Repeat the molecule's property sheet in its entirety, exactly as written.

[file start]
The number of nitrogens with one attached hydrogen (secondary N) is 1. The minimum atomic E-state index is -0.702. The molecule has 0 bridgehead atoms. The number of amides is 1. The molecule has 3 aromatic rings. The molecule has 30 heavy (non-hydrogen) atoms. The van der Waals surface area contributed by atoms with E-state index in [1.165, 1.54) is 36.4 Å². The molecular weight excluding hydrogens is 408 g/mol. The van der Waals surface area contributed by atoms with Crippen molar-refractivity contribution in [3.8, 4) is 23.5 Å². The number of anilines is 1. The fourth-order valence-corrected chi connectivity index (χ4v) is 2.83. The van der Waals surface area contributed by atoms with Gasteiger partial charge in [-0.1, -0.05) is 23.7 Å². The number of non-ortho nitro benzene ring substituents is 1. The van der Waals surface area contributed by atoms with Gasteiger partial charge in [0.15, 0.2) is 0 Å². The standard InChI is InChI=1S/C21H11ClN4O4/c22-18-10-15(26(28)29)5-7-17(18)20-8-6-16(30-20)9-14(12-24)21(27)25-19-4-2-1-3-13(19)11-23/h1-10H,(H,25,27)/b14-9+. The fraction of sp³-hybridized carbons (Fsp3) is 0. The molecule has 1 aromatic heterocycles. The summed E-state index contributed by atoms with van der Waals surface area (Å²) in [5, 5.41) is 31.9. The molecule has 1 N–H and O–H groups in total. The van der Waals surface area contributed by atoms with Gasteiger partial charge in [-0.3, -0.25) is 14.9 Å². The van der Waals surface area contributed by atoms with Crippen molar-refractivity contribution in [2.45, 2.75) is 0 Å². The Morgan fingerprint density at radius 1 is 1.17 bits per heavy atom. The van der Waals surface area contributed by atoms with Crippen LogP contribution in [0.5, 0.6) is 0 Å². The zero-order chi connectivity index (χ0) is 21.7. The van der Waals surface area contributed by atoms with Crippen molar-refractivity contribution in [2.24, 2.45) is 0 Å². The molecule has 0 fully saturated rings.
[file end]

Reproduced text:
The number of nitrogens with one attached hydrogen (secondary N) is 1. The minimum atomic E-state index is -0.702. The molecule has 0 bridgehead atoms. The number of amides is 1. The molecule has 3 aromatic rings. The molecule has 30 heavy (non-hydrogen) atoms. The van der Waals surface area contributed by atoms with E-state index in [1.165, 1.54) is 36.4 Å². The molecular weight excluding hydrogens is 408 g/mol. The van der Waals surface area contributed by atoms with Crippen molar-refractivity contribution in [3.8, 4) is 23.5 Å². The number of anilines is 1. The fourth-order valence-corrected chi connectivity index (χ4v) is 2.83. The van der Waals surface area contributed by atoms with Gasteiger partial charge in [-0.1, -0.05) is 23.7 Å². The number of non-ortho nitro benzene ring substituents is 1. The van der Waals surface area contributed by atoms with Gasteiger partial charge in [0.15, 0.2) is 0 Å². The standard InChI is InChI=1S/C21H11ClN4O4/c22-18-10-15(26(28)29)5-7-17(18)20-8-6-16(30-20)9-14(12-24)21(27)25-19-4-2-1-3-13(19)11-23/h1-10H,(H,25,27)/b14-9+. The fraction of sp³-hybridized carbons (Fsp3) is 0. The molecule has 1 aromatic heterocycles. The summed E-state index contributed by atoms with van der Waals surface area (Å²) in [5, 5.41) is 31.9. The molecule has 1 N–H and O–H groups in total. The van der Waals surface area contributed by atoms with Gasteiger partial charge in [-0.3, -0.25) is 14.9 Å². The van der Waals surface area contributed by atoms with Crippen molar-refractivity contribution in [2.45, 2.75) is 0 Å². The Morgan fingerprint density at radius 1 is 1.17 bits per heavy atom. The van der Waals surface area contributed by atoms with Crippen LogP contribution in [0.5, 0.6) is 0 Å². The zero-order chi connectivity index (χ0) is 21.7. The van der Waals surface area contributed by atoms with Crippen molar-refractivity contribution in [2.24, 2.45) is 0 Å². The molecule has 0 fully saturated rings.